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Is stress contagious?


stressed man and woman looking down

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Stress causes changes in our brain and is responsible for many mental illnesses such as PTSD, anxiety disorders and depression.

Previous studies have indicated that stress is contagious just like emotions but it is unclear if the same changes take place in the brain with transmitted stress.

The research team discovered that the activation of CRH causes the release of a chemical signal like an alarm pheromone- which alerts the partner.

Researchers from the University of Calgary studied the effects of stress on pairs of male and female mice.

They removed one mouse from each pair of mice and subjected it to mild stress.

They were then returned to their partner. The researchers examined responses of a specific set of cells called corticotropin-releasing hormone (CRH) neurons which control the brain’s responses to stress.

The researchers discovered that the networks of the brain in both the stressed mouse and its partner were identically altered in the same way.

The research team then used optogenetic methods to engineer CRH neurons so that they can be turned on or off with a light.

What they found is that when the neurons were silenced during stress there were no brain changes. When the neurons were silenced in the partner when they interacted with the stressed mouse, they also did not show any changes in their brain.

When the research team switched on the neurons using light in one mouse even when there was no stress, the brain of the mouse receiving the light and that of its partner changed just as it would after real stress.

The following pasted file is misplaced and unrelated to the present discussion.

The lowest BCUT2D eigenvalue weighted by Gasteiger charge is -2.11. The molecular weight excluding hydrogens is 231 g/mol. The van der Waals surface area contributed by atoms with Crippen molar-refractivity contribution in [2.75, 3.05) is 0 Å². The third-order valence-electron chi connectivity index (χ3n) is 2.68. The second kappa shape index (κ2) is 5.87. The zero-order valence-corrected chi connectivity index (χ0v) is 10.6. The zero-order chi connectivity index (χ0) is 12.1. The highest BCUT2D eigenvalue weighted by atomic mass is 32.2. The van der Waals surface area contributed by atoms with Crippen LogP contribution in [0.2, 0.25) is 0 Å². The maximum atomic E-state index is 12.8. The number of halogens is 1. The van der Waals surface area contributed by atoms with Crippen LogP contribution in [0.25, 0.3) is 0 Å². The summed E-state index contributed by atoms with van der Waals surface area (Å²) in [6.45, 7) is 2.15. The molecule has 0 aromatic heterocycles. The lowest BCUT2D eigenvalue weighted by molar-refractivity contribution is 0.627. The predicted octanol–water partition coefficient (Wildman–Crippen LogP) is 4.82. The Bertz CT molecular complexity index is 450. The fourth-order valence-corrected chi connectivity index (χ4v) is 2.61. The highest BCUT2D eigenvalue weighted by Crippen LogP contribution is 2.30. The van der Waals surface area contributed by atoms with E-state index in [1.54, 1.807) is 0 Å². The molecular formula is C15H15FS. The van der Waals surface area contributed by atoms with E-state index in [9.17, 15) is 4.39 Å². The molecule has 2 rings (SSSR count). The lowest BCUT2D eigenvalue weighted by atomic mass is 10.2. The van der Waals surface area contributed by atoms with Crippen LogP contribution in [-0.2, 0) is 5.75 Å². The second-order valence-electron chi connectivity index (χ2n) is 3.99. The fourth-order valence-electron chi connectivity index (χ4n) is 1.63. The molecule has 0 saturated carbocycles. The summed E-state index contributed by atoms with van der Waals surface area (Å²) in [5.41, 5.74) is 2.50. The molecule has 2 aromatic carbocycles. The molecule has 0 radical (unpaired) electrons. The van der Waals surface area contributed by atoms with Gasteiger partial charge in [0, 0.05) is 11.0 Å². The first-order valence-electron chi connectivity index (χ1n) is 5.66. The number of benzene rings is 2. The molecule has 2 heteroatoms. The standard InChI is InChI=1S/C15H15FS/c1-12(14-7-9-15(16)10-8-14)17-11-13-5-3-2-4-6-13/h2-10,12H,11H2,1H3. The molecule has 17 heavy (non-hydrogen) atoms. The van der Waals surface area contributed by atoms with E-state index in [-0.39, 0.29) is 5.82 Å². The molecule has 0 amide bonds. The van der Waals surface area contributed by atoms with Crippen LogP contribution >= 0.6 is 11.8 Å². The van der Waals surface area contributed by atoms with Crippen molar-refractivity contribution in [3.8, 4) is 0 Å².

The research team discovered that the activation of CRH causes the release of a chemical signal like an alarm pheromone- which alerts the partner.

The partner who detects the signal will in turn alert other members of the group indicating how stress signals are transmitted in social networks in various species.

The researchers also found that the effects of authentic stress on CRH neurons were cut in half in female mice when they socially interacted with their unstressed partners. This was not true for male mice.

The study indicates that these effects may even be present in human beings and indicates how we communicate our stress without even knowing it.

Stress and social interaction is intricately linked with each other. When we sense someone’s stress and emotional state we are likely to be influenced by it – a key part in creating and building social bonds.

However, such interactions can have long lasting effects which may influence behaviour at a later time.

Stress can affect our mind and bodies in harmful ways whether we feel stress directly or through others. When you encounter stress, find  a way to relieve it such as taking up yoga and meditation, talking to someone or finding peace while you do some gardening.

Source: Nature Neuroscience



 

Meena Azzollini

Meena is passionate about holistic wellbeing, alternative healing, health and personal power and uses words to craft engaging feature articles to convey her knowledge and passion. She is a freelance writer and content creator from Adelaide, Australia, who draws inspiration from family, travel and her love for books and reading.

A yoga practitioner and a strong believer in positive thinking, Meena is also a mum to a very active young boy. In her spare time, she loves to read and whip up delicious meals. She also loves the smell of freshly made coffee and can’t ever resist a cheesecake. And she gets tickled pink by anything funny!